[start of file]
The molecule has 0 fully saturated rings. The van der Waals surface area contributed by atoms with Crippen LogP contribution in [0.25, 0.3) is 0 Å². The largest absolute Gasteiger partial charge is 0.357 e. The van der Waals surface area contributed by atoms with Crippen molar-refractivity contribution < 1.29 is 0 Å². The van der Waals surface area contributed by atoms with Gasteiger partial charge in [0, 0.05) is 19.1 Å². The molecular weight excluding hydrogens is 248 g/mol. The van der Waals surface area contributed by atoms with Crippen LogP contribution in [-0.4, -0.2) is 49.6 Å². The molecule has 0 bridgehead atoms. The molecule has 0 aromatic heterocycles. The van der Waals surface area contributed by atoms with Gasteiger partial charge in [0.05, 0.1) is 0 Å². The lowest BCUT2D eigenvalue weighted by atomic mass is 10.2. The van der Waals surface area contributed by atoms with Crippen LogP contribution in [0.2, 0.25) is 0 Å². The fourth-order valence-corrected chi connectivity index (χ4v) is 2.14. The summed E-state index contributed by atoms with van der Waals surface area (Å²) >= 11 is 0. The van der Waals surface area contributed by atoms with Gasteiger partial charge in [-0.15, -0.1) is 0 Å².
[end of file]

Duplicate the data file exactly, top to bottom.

The molecule has 0 fully saturated rings. The van der Waals surface area contributed by atoms with Crippen LogP contribution in [0.25, 0.3) is 0 Å². The largest absolute Gasteiger partial charge is 0.357 e. The van der Waals surface area contributed by atoms with Crippen molar-refractivity contribution < 1.29 is 0 Å². The van der Waals surface area contributed by atoms with Gasteiger partial charge in [0, 0.05) is 19.1 Å². The molecular weight excluding hydrogens is 248 g/mol. The van der Waals surface area contributed by atoms with Crippen LogP contribution in [-0.4, -0.2) is 49.6 Å². The molecule has 0 bridgehead atoms. The molecule has 0 aromatic heterocycles. The van der Waals surface area contributed by atoms with Gasteiger partial charge in [0.05, 0.1) is 0 Å². The lowest BCUT2D eigenvalue weighted by atomic mass is 10.2. The van der Waals surface area contributed by atoms with Crippen LogP contribution in [0.2, 0.25) is 0 Å². The fourth-order valence-corrected chi connectivity index (χ4v) is 2.14. The summed E-state index contributed by atoms with van der Waals surface area (Å²) >= 11 is 0. The van der Waals surface area contributed by atoms with Gasteiger partial charge in [-0.15, -0.1) is 0 Å².